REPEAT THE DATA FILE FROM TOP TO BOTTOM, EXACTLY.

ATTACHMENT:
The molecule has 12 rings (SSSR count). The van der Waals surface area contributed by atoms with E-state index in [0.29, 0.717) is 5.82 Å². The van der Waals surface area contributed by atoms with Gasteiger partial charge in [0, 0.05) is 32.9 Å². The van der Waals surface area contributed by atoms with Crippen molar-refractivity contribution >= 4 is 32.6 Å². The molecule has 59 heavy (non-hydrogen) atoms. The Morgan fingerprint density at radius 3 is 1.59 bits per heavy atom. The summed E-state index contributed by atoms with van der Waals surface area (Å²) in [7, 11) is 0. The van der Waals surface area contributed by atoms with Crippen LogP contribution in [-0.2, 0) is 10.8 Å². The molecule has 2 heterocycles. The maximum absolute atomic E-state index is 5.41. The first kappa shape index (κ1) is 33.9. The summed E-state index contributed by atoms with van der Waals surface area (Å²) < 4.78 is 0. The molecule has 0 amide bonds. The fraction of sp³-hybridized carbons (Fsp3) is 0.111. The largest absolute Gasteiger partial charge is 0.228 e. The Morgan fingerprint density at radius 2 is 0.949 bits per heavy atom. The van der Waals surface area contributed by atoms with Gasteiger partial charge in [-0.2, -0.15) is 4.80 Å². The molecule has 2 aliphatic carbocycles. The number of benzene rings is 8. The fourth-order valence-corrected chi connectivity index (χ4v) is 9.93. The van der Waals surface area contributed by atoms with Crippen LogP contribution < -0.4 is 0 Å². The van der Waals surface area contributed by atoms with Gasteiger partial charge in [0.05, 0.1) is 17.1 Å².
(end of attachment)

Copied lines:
The molecule has 12 rings (SSSR count). The van der Waals surface area contributed by atoms with E-state index in [0.29, 0.717) is 5.82 Å². The van der Waals surface area contributed by atoms with Gasteiger partial charge in [0, 0.05) is 32.9 Å². The van der Waals surface area contributed by atoms with Crippen molar-refractivity contribution >= 4 is 32.6 Å². The molecule has 59 heavy (non-hydrogen) atoms. The Morgan fingerprint density at radius 3 is 1.59 bits per heavy atom. The summed E-state index contributed by atoms with van der Waals surface area (Å²) in [7, 11) is 0. The van der Waals surface area contributed by atoms with Crippen LogP contribution in [-0.2, 0) is 10.8 Å². The molecule has 2 heterocycles. The maximum absolute atomic E-state index is 5.41. The first kappa shape index (κ1) is 33.9. The summed E-state index contributed by atoms with van der Waals surface area (Å²) < 4.78 is 0. The molecule has 0 amide bonds. The fraction of sp³-hybridized carbons (Fsp3) is 0.111. The largest absolute Gasteiger partial charge is 0.228 e. The Morgan fingerprint density at radius 2 is 0.949 bits per heavy atom. The van der Waals surface area contributed by atoms with Gasteiger partial charge in [-0.2, -0.15) is 4.80 Å². The molecule has 2 aliphatic carbocycles. The number of benzene rings is 8. The fourth-order valence-corrected chi connectivity index (χ4v) is 9.93. The van der Waals surface area contributed by atoms with Crippen LogP contribution < -0.4 is 0 Å². The van der Waals surface area contributed by atoms with Gasteiger partial charge in [0.05, 0.1) is 17.1 Å².